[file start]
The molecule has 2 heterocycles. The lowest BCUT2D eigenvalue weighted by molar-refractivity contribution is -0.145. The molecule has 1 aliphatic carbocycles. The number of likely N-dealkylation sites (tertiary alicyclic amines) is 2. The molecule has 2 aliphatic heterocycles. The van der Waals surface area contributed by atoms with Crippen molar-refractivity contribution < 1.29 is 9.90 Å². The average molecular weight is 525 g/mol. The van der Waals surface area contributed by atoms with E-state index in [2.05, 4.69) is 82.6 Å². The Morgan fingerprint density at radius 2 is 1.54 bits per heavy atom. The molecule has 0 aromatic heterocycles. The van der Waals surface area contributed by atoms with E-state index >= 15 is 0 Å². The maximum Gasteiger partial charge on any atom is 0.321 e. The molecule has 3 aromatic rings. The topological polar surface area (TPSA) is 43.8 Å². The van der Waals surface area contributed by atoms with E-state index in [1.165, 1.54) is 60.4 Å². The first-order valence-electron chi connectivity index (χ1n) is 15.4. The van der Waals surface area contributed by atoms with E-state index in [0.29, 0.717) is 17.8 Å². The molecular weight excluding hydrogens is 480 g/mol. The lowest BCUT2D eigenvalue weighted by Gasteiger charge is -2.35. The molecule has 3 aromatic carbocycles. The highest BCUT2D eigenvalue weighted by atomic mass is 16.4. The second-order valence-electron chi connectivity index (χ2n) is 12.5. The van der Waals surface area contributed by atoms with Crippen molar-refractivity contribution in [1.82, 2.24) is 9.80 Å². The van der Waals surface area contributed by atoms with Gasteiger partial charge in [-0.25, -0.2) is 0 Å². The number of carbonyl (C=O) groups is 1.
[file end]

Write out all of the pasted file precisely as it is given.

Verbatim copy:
The molecule has 2 heterocycles. The lowest BCUT2D eigenvalue weighted by molar-refractivity contribution is -0.145. The molecule has 1 aliphatic carbocycles. The number of likely N-dealkylation sites (tertiary alicyclic amines) is 2. The molecule has 2 aliphatic heterocycles. The van der Waals surface area contributed by atoms with Crippen molar-refractivity contribution < 1.29 is 9.90 Å². The average molecular weight is 525 g/mol. The van der Waals surface area contributed by atoms with E-state index in [2.05, 4.69) is 82.6 Å². The Morgan fingerprint density at radius 2 is 1.54 bits per heavy atom. The molecule has 0 aromatic heterocycles. The van der Waals surface area contributed by atoms with E-state index >= 15 is 0 Å². The maximum Gasteiger partial charge on any atom is 0.321 e. The molecule has 3 aromatic rings. The topological polar surface area (TPSA) is 43.8 Å². The van der Waals surface area contributed by atoms with E-state index in [1.165, 1.54) is 60.4 Å². The first-order valence-electron chi connectivity index (χ1n) is 15.4. The van der Waals surface area contributed by atoms with E-state index in [0.29, 0.717) is 17.8 Å². The molecular weight excluding hydrogens is 480 g/mol. The lowest BCUT2D eigenvalue weighted by Gasteiger charge is -2.35. The molecule has 3 aromatic carbocycles. The highest BCUT2D eigenvalue weighted by atomic mass is 16.4. The second-order valence-electron chi connectivity index (χ2n) is 12.5. The van der Waals surface area contributed by atoms with Crippen molar-refractivity contribution in [1.82, 2.24) is 9.80 Å². The van der Waals surface area contributed by atoms with Gasteiger partial charge in [-0.25, -0.2) is 0 Å². The number of carbonyl (C=O) groups is 1.